To realize a genuine CW optical frequency synthesizer, a continuously tunable single-frequency CW laser has been employed to track precisely any arbitrary component of a wide bandwidth phase-stabilized optical comb. We demonstrate experimentally two fundamental aspects of optical frequency synthesis, namely, precise setting of the laser frequency at an arbitrary pre-determined value, and continuous tuning of the laser frequency with the digital precision known in radio frequency synthesis. A typical computer-automated search-and-lock procedure finishes on one-minute time scale.
© 2002 Optical Society of America
The wide-reaching field of control of coherent light is entering a qualitatively new era owing to the successful merger of ultrafast laser techniques with precision frequency metrology. Phase coherent optical frequency measurement [1,2], optical atomic clocks [3,4], and carrier-envelope phase stabilization [5,6] have been demonstrated experimentally. Combined time/frequency active stabilization now allows one to tightly synchronize separate femtosecond (fs) lasers , and phase lock their respective carrier waves to enable coherent optical pulse synthesis . A future goal would be to demonstrate in the time domain arbitrary pulse synthesis, with the capability of phase-coherent stitching of distinct optical bandwidths. Complementary to this time domain capability, it is desirable to construct an optical frequency synthesizer that would allow one to access in the frequency domain any optical spectral feature of interest with a well-defined single-frequency optical carrier wave. Such a capability would allow great simplification in precision laser spectroscopy [9,10].
An optical frequency grid with stable lines repeating every 100 MHz or 1 GHz (i.e., the repetition rate of a mode-locked femtosecond laser) over a large optical bandwidth is useful for a number of applications. However, often times we desire a single-frequency optical-“delta”-function (of reasonable power) that can be tuned to any preferred frequency position on demand. Realization of such an optical frequency synthesizer (analogous to its radio-frequency counterpart) will add a tremendously useful tool for modern laser-based experiments. One could foresee an array of diode lasers, each covering a successive tuning range of ~ 10 – 20 nanometers and emitting some reasonably useful power, that would collectively cover most part of the visible spectrum. Each diode laser frequency may be controlled by the stabilized optical comb, and therefore be directly related to the absolute time/frequency standard in a phase coherent fashion, while the setting of the optical frequency will be accomplished to any desired value via computer control. We have constructed such a system that allows a widely tunable diode laser to tune through a targeted spectral region with a desired frequency step size, while maintaining reference to the stabilized optical comb. A self-adaptive searching algorithm first tunes the laser to within a specified wavelength region with the aid of a wavelength measurement device (100 MHz resolution). A heterodyne beat signal between the diode laser’s frequency and that of a corresponding comb line is then detected and suitably processed. To deal with the fine tuning issue, an auxiliary rf source provides a tunable frequency offset for the optical beat. Frequency-tuning of the diode laser is then accomplished in a controlled fashion where the optical beat is locked to the tunable radio frequency. Once the laser frequency tuning exceeds one comb spacing, we reset the radio frequency offset back to the original value to start the process all over again. The laser frequency can thus be tuned smoothly in an “inch-worm” manner along the comb structure. Experimentally we verify this tuning process by using the modes of an independent optical cavity to monitor the diode laser frequency. When the entire optical comb is stabilized to an ultra-stable optical frequency standard [11,3,4], such stability can be faithfully transferred to another CW laser located hundreds of THz away.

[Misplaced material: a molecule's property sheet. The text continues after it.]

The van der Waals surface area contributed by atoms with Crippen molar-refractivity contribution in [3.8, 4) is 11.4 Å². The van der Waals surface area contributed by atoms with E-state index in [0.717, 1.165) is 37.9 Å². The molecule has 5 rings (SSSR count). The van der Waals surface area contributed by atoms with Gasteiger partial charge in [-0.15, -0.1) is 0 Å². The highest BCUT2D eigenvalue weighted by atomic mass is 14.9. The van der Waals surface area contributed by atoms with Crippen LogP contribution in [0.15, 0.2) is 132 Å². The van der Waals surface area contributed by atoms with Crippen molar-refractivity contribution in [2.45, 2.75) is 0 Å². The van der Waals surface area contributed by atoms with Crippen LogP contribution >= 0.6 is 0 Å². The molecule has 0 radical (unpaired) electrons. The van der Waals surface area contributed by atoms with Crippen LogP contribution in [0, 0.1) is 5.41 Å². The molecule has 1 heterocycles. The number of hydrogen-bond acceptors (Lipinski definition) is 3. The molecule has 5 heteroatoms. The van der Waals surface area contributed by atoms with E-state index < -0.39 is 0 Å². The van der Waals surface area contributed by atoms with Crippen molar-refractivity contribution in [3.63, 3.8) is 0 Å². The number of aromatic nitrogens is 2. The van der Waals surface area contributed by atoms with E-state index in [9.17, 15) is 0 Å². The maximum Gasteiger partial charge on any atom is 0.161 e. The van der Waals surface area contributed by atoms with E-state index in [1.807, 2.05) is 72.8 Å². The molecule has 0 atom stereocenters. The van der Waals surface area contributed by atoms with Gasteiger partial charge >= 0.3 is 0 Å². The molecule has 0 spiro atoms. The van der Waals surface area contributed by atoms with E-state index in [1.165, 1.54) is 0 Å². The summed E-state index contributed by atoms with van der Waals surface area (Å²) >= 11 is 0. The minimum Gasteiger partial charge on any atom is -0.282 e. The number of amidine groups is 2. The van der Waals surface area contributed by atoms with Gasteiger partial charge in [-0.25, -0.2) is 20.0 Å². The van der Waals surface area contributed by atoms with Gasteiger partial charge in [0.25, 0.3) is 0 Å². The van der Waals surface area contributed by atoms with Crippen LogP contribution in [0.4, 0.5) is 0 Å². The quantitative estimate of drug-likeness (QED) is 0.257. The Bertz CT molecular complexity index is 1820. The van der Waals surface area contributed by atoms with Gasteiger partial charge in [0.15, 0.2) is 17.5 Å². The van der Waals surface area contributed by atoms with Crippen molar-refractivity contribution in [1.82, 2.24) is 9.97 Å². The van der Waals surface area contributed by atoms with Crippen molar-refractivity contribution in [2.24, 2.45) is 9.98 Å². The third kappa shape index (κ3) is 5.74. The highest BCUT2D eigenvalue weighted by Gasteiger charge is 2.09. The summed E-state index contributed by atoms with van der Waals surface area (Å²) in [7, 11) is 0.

In this paper we demonstrate two fundamental aspects of an optical frequency synthesizer; namely the capabilities of continuous, precise frequency tuning and arbitrary frequency setting on demand. The wide bandwidth optical comb is based on a Kerr-lens mode-locked femtosecond (fs) laser with a repetition frequency of 100 MHz. The comb bandwidth is broadened to span an optical octave (520 to 1100 nm) via a microstructure fiber with the power of each comb component in the range of nW to a few tens of nW. This power level is more than sufficient to produce a beat signal against a mW-level optical field from a laser diode, with a typical signal-to-noise ratio (S/N) of about 40 dB in a 100 kHz detection bandwidth.
2. Experimental setup